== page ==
Naturopathic Myth Busters: Is Milk Healthy?
This food is a polarizing topic and many people have strong opinions for or against it. Here's our take on this popular food.
Lewis Family E-Newsletter, January 2012
A primary goal here at Lewis Family Natural Health is to provide reasonable, well thought out, and sensible advice about health. This is especially necessary in the world of nutrition where everyone seems to have an opinion, yet those opinions often vary greatly. At the end of the day, our hope is that we have provided good advice based on our understanding of the science of nutrition and the experience of real people living in the real world, rooted in the philosophy of naturopathic medicine.
Milk is a great place to start this discussion because there are many opinions about what, if any, role it should play in our diet. Before we get into the details of milk itself, it may be important to clarify several key factors of what we consider to be a healthy diet.
The key to a good diet: Fresh, Whole, Real Foods
As long as the majority of your diet consists of fresh, whole, real foods you are well on your way to a healthy lifestyle. Foods from the Earth, food you can grow on a farm (or in a river, lake, or ocean next to this farm) should be your staple fare. Balance, seasonality, moderation... these are also key concepts to keep in mind.
In other words, stay away from processed or artificial foods as much as you are able, and your health will benefit.
We have 3 other standards by which we determine if a food is a good choice.
Is the food:
These are all key concepts. Naturally, we want to fill our diets with as many health promoting foods as possible. Having food that tastes good is almost as important for the simple fact that if it doesn’t satisfy our taste buds, then we won’t likely choose to eat that food again. Practicality is also supremely important. Accessibility to healthy, tasty, affordable food that all of the members of your family will eat is a challenge in today’s world.
So how does Milk measure up?
The USDA says dairy is good for you. Harvard School of Public Health says it's not. Some doctors say drink a lot of milk every day; others say avoid all dairy products. This food is a polarizing topic and many people have strong opinions for or against it.
Certainly the issue of allergy and intolerance pertain to milk. We have worked with a number of patients- infant, child, and adult- who were allergic or intolerant of milk. A number of these individuals were able to improve their health and subsequently include more dairy in their diet (yay, naturopathic medicine!). However, despite the best of naturopathic health care, some individuals just do not tolerate dairy in their diet. Fortunately, there are good alternatives for those who cannot tolerate milk, including choosing from the thousands of delicious and nutritious non-dairy foods (or dairy substitutes).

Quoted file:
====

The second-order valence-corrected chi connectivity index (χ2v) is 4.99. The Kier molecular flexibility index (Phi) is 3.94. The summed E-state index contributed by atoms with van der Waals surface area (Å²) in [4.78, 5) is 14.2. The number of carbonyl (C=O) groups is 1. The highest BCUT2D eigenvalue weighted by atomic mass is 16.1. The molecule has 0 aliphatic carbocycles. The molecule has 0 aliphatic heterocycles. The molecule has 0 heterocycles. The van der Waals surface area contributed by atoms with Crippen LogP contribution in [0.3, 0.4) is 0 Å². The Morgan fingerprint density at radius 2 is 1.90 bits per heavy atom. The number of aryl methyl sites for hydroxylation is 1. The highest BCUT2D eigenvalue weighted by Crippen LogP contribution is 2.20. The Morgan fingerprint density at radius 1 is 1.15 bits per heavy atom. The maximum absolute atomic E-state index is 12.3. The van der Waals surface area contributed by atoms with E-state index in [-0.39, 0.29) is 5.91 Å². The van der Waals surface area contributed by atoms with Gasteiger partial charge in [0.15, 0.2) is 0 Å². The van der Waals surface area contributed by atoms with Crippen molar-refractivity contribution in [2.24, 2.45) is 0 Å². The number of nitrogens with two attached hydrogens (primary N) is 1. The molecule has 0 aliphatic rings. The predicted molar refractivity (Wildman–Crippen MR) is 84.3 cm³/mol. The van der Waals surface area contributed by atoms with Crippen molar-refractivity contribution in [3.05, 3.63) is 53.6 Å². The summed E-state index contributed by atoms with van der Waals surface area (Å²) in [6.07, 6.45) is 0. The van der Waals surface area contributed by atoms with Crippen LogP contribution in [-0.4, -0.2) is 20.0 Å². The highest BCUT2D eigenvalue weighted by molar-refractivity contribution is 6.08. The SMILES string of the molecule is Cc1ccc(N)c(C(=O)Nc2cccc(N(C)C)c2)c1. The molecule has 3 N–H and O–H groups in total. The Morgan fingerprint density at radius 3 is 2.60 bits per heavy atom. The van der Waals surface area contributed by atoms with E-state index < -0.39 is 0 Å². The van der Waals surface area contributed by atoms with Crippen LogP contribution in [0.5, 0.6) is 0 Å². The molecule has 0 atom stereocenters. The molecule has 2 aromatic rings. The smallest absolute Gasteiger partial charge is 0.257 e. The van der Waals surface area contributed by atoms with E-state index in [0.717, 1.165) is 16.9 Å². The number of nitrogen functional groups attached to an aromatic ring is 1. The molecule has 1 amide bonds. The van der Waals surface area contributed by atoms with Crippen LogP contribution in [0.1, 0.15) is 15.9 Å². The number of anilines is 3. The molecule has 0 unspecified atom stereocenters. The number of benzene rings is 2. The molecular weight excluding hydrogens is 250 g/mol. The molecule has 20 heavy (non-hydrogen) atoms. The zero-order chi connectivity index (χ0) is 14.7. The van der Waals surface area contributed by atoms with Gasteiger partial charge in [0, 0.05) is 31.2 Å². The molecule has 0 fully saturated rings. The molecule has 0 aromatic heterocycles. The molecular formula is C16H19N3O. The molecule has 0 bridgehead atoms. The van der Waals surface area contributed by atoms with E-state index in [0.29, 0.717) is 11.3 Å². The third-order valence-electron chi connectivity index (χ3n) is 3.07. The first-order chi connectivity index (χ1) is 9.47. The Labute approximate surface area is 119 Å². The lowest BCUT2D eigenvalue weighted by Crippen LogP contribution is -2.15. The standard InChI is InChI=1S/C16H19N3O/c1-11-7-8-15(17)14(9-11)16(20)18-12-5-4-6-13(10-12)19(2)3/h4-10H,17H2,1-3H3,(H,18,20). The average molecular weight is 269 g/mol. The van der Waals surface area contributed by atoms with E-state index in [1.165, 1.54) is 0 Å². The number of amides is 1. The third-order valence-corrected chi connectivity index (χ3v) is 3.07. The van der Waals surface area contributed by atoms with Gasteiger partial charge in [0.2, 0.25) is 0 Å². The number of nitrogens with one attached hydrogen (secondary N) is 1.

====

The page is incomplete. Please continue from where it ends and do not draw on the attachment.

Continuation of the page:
Additionally, there are many individuals who choose to avoid dairy for religious, spiritual, or other value beliefs. Some people just don't like the taste. For whatever reason someone chooses not to consume dairy products, we absolutely honor each and all of these decisions. Note, there is no one food that contains a specific nutrient we can’t get from another source!
I heard milk is bad for me? Is this true?
However, for those of you who DO like to consume dairy products and who tolerate it well, milk and dairy can be a great addition to a healthy, balanced diet.
The taste and practicality of milk make it quite popular. It can be enjoyed by itself, or mixed into a hundred different recipes. It’s a food that parents and kids alike can enjoy, and it’s fairly reasonably priced. These are all good things... but what about it’s effect on our health?
Even though different opinions about the overall health effect of milk may lead to different conclusions, no one can deny that milk contains an abundance of vitamins and nutrients. When you think about it, milk is one of the few foods on Earth that contain fat, protein, and carbohydrate all in one. Calcium, magnesium, potassium, vitamins A, D, E, and K are also in abundance. Choosing milk from Grass Fed cows comes with additional benefits, including a fatty acid called CLA (Conjugated Linoleic Acid) and omega 3 fatty acids.
While no one, single food on Earth possesses a nutrient that we cannot get from another food (and is thus absolutely critical to our diet), milk is a nutritional powerhouse. Some of the fatty acids found in milk and other dairy foods are quite hard to come by from other sources. For example, Butyrate or Butyric Acid is a short chain fatty acid beneficial to digestive and immune system health found in abundance in butter. Bone and vascular health promoting Vitamin K2 is found in hard cheeses and butter (Egg yolks are another good source for K2).
Additionally, there is an important aspect of what is not in milk in excess- polyunsaturated fatty acids (PUFAs). Polyunsaturated fat is a key component of many of today’s processed foods. By a number of estimations, one of the highest increases in consumption per category in America in the last 50-100 years is PUFAs. PUFAs are very unstable fats that easily oxidize. This oxidation can have detrimental effects on our health such as immunosuppression, diminished thyroid and metabolic function, imbalances in hormones, and an increase in inflammation. Eating foods that have an abundance of nutrients, including fats that aren’t polyunsaturated is a significant key to our health.
For those of you who do choose to include milk in your diets, ultimately we feel as though it can be a healthy, tasty, and practical addition to a well rounded, balanced diet. Be sure to choose Organic and Grass-Fed sources of dairy whenever you can!